User journey in a campaign

The user journey is composed of steps, with each step corresponding to a row of triggers.

A user first enters the campaign through the Journey Start trigger which is the Root trigger. If a message is sent to the user successfully, the user is then eligible for the next set of triggers. The trigger filter criteria is evaluated and if the user qualifies, then they continue onto the next step of the journey. If the user does not qualify for any of the triggers, they fall out of the campaign and the journey is completed.


The location of your triggers is very important as they determine how users move through a campaign. In a simple setup, for any user, the triggers get evaluated from left to right (higher priority to lower priority). If a user satisfies the criteria for more than one trigger, the user enters the branch with the first eligible trigger. And if a user doesn’t satisfy any of the trigger criteria, they fall out of the journey.


Priority: The ordering of sibling or child triggers expresses the order in which the triggers get evaluated for the user. Triggers generally get evaluated from left (higher priority) to right (lower priority) and top to bottom.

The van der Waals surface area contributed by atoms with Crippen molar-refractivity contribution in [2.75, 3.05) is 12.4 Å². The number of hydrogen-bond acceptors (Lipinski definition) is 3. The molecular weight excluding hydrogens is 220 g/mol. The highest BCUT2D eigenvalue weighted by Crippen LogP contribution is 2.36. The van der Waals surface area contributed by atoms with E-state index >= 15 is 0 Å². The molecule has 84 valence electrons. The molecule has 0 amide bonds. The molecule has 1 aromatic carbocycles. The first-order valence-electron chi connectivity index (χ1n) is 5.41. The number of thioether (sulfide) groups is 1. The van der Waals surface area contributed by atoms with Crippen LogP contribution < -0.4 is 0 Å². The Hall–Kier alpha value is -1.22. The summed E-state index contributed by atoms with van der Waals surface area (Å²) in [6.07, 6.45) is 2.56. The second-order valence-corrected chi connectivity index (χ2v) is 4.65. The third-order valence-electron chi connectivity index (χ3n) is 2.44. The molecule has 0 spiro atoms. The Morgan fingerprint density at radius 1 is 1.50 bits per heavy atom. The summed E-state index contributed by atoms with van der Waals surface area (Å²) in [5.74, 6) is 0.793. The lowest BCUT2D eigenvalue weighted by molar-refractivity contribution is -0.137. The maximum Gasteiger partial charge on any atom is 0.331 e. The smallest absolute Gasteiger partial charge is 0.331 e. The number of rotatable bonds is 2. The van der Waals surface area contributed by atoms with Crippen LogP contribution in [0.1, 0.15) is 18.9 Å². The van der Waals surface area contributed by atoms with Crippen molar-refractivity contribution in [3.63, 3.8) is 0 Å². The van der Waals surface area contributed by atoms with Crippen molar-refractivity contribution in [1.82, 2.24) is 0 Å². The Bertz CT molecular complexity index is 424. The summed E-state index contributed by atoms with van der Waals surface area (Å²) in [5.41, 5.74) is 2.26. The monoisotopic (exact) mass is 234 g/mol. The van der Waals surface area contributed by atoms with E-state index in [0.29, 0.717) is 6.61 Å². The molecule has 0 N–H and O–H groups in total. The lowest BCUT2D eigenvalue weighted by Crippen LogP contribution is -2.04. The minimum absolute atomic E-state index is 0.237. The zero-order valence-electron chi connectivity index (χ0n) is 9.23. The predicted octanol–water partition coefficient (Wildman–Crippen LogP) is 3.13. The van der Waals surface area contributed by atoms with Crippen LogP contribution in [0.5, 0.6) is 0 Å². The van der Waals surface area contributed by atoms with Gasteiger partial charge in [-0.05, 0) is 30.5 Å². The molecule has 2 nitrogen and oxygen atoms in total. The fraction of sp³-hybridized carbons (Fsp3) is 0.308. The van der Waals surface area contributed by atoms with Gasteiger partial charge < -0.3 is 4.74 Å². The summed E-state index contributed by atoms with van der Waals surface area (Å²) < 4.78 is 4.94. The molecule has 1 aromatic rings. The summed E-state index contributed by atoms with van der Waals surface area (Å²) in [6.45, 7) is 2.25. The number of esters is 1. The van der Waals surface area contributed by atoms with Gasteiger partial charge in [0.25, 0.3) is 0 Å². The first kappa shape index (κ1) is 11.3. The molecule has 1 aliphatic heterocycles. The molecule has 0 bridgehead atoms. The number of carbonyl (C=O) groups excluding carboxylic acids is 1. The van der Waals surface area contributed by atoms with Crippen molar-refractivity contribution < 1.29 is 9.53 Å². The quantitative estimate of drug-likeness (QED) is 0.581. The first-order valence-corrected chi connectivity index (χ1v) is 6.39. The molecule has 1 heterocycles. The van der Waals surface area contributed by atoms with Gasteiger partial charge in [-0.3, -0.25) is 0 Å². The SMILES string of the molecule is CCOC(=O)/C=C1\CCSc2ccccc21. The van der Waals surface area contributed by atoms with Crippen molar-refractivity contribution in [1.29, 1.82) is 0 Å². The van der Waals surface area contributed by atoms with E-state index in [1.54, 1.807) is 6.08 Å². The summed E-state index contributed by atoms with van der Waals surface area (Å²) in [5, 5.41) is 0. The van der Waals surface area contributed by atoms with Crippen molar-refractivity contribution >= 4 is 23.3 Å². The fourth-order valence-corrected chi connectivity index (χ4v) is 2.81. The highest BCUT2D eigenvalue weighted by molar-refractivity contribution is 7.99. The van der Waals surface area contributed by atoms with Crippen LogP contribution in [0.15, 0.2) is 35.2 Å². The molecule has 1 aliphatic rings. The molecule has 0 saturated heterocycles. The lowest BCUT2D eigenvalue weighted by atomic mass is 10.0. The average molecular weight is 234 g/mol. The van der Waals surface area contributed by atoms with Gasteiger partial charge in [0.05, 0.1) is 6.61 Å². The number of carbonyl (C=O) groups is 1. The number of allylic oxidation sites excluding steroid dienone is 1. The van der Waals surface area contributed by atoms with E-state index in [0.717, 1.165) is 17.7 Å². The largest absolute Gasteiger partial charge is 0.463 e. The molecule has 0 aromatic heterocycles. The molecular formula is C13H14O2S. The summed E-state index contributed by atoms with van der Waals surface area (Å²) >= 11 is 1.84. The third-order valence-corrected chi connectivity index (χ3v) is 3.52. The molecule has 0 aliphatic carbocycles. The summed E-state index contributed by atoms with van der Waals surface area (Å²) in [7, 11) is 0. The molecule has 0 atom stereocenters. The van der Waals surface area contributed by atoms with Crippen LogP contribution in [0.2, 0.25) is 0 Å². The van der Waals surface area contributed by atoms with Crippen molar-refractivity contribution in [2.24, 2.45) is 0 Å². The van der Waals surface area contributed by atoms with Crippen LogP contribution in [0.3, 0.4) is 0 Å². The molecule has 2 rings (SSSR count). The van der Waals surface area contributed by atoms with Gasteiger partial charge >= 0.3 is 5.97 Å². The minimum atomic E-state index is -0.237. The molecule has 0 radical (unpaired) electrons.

Trigger ordering is more complicated when triggers have delays. A lower priority trigger can have a calculated send time that comes before a higher priority one. As a result, the ordering is not always left to right. For more information, see Eligible trigger ordering.

Root Trigger: There can be only one root trigger. This is the start of the journey.

Siblings: Triggers that appear on the same row are called siblings. In this example, triggers B, C, and D are siblings.

Children: These are the set of triggers that appear in the row below another trigger that are also connected to that trigger. A trigger can have none, one, or many children. In this example, triggers B, C, and D are the children of trigger A. Trigger E is the child of trigger B.

Parent: The parent is the trigger in the row above the row that the children belong to. In this example, the parent of trigger C is A and the parent of trigger D is also A. The parent of trigger E is B.

Branch: The part of the journey that originates from a trigger (the parent) and includes all its children and their subsequent generations, is called a branch.

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